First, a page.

While a student at the University of Missouri, Eric Laurent had to be moved out of his apartment by the end of July, but he couldn’t move into his new home until mid-August. “I was moving from place to place,” Laurent told PYMNTS in an interview. He needed to find a place to store his belongings in the meantime. He called nine storage facilities before finding an available spot, but the unit he found was far away and costly.
As a broke college student, he needed to find a different solution. He asked a few friends if they had any extra space, but none did. A friend of a friend (of a friend), however, had a garage three doors down from his home where he could store his items.
That sparked the idea for Roo, which is a peer-to-peer (P2P) platform that connects those with extra space in their homes or businesses – such as a garage, basement or bedroom – to those in need of storage. If renters are in Roo’s geographical markets, they can visit its website to browse listings for storage.
On the home page, renters can input the addresses where they are located, or can select “My Current Location.” They will then see choices that meet their search criteria. Renters can then ask to reserve space and the host has 24-48 hours to respond. Once the reservations are confirmed, renters can drop off their items. Payments on the platform are handled via Stripe, and the company claims that 6,000+ days have been booked.
Roo’s target market is college students and young professionals, a demographic that Laurent says is the “easiest path to entry,” as they are most inclined to be open to sharing platforms since they’ve been associated with Uber and Airbnb for so long. When it comes to hosts, users can create a listing online, select their type of space, enter the features they offer (e.g., security system, climate control, 24/7 access) and enter other details such as an address, size and description.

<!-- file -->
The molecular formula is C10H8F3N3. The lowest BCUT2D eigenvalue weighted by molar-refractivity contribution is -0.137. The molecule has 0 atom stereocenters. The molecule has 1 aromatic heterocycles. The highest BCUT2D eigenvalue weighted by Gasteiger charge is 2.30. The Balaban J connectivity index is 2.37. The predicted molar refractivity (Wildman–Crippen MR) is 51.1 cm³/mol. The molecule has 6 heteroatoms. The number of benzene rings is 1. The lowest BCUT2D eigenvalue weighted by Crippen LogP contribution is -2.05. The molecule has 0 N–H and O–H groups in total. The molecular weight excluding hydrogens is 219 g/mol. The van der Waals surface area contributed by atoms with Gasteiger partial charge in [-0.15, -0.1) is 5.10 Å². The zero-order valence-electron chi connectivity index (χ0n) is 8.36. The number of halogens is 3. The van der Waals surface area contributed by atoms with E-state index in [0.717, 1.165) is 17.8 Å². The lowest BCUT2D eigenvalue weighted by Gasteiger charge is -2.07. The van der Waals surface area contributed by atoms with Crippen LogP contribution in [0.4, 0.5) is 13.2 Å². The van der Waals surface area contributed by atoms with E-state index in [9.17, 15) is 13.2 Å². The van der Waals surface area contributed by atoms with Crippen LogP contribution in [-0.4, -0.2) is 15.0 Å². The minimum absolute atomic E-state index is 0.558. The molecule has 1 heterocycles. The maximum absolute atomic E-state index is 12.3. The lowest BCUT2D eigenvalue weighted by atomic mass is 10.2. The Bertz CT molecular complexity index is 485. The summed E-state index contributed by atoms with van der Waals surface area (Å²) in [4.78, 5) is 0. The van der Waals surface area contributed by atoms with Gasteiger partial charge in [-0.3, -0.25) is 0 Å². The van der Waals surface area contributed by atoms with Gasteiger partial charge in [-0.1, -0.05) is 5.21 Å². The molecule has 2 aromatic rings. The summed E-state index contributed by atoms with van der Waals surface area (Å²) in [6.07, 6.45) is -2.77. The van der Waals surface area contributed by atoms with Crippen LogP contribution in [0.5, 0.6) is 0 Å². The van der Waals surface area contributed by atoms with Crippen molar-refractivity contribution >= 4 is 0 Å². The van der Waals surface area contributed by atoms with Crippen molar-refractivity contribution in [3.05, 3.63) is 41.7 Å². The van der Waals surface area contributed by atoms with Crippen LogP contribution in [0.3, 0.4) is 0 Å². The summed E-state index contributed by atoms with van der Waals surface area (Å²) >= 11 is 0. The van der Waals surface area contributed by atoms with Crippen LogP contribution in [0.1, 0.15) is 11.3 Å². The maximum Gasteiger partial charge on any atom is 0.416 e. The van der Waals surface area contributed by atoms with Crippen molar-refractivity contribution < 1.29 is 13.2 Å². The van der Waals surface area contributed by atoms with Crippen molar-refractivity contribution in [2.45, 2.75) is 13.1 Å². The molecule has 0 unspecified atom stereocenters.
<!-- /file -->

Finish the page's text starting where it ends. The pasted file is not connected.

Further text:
Once hosts submit their listings, they have to go through a background check to ensure they are who they say they are and don’t have a criminal record. Upon confirmation of the space, Roo conducts a virtual evaluation to ensure that the pictures are of good quality, the description is correct and the pricing is in a solid range. (The company offers suggested prices, but hosts can dictate how much their spaces are worth.) Hosts receive their reservation requests and can then confirm them.
Roo has a wide variety of listings on its platform, including basements, garages, bedrooms, sheds and commercial spaces. The ideal spaces are clean and “easily accessible,” Laurent said – although, he added, a great host is what makes a great space. The company has a broad range of people offering storage space through the platform, ranging from 22-year-old college students to 65-year-old empty nesters.
Beyond Roo, other innovators are also aiming to reinvent the storage industry with digital solutions. Callbox Storage, for instance, has a team of licensed, trained movers who wrap furniture as well as add a barcode and take a picture of each piece. The company charges a monthly fee for its service.
Callbox Storage Co-founder and CEO Kyle Bainter told PYMNTS in a previous interview that the price is generally in line with what climate-controlled storage facilities charge. He also noted that the company’s pricing is dynamic, only charging customers based on the space they are using. Callbox generally stores household goods, staying away from specialty items like pool tables and grand pianos.
With the help of eCommerce, digital innovators like Roo and Callbox Storage are aiming to change the way consumers stash their items when they need extra space by offering alternatives to traditional self-storage.